The Bible and the Internet

THE BIBLE CLAIMS to be God’s Word—His message to us. In its first chapter (Genesis 1) it says ten times: “and God said”.

Now this must be true or it must be just someone’s idea, or a group of people who cooked up these things for their own reasons in the dim and distant past. The Bible is either an elaborate fabrication, or it has been given to the human race by Someone real and all-powerful. That is what I believe: God has spoken, caused His words to be recorded, and then caused the message to be transmitted through the ages until our time.

Genesis is just the beginning. There are a total of 66 books within the one volume we call the Bible. They were written over a period of at least 1500 years by many different writers, in different countries and different social circumstances. We have history, biography, theology, poetry, prophecy, philosophy, adventure stories, travel and romance. Most of the writers had little contact with each other and yet when the writings are put together they all have the same message, agreeing in belief, teaching and prophecy. The Bible has been regarded as a complete volume for 2000 years and yet still it reaches through the ages to our own time. It contains an urgent message from the One who first spoke about 6000 years ago, and since that time has spoken in all manner of different human circumstances, appealing to men and women to listen to Him.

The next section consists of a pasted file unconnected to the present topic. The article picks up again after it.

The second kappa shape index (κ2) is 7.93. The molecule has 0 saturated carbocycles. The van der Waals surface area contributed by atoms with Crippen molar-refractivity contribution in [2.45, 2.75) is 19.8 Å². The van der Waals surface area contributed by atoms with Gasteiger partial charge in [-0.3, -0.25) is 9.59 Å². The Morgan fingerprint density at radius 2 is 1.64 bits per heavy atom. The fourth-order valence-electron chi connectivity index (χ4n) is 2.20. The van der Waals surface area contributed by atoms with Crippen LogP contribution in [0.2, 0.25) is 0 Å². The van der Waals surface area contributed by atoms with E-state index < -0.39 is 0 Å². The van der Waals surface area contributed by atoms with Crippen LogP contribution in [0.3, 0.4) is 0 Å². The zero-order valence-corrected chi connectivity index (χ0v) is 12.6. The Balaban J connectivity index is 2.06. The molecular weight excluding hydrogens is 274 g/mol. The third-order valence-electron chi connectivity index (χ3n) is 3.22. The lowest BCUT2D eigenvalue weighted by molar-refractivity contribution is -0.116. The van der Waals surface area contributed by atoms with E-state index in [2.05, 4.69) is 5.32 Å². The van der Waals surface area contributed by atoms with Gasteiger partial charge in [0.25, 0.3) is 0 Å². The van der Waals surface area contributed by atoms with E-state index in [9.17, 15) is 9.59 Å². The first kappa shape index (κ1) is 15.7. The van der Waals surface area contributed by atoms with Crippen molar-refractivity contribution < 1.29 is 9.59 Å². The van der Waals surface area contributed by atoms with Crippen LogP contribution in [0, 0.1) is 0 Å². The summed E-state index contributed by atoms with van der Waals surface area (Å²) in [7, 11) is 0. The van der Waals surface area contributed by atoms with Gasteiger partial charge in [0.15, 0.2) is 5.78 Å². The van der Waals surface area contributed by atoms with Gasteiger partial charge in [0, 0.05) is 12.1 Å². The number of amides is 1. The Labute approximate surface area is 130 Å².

The Bible is a “still small voice” (1 Kings 19:12), “crying in the wilderness” of modern life (Matthew 3:3). We are surrounded by a plethora of media, all contending for our attention. Isn’t it all confusing?

Consider the internet—with its many different opportunities for communicating, sharing and accessing information. Some information is true, some is false; it’s often difficult to tell what is ‘fake news’. Some content is constructive, some is destructive, but it’s always presented in a way that’s very alluring. It is so easy to become ‘hooked’ on an artificial world, a universe of trivia and counterfeit knowledge. But in the midst of it there is just the possibility of finding something good and wholesome.

Good Apples—Bad Apples

Near where we live there are several old apple trees which grow wild in the hedgerows—at some point they were deliberately planted. No one bothers with them now, but there they are full of fruit every year in early autumn. There are also brambles in the hedgerows. Every autumn we collect the apples and blackberries and make what we call ‘forage pie’.

Most of the apples simply fall to the ground and are trampled, or eaten by insects, and the fruit eventually rots away. But think for a moment of three apples from one of these trees. One is good, one looks good but has a grub already laid inside, and one has definitely gone bad.

The good one, with some work on our part will be fit for the ‘forage pie’. We may be tempted to try and work with the second apple, although much has to be cut away. The bad apple—definitely no good and we probably kick it back under the hedgerow.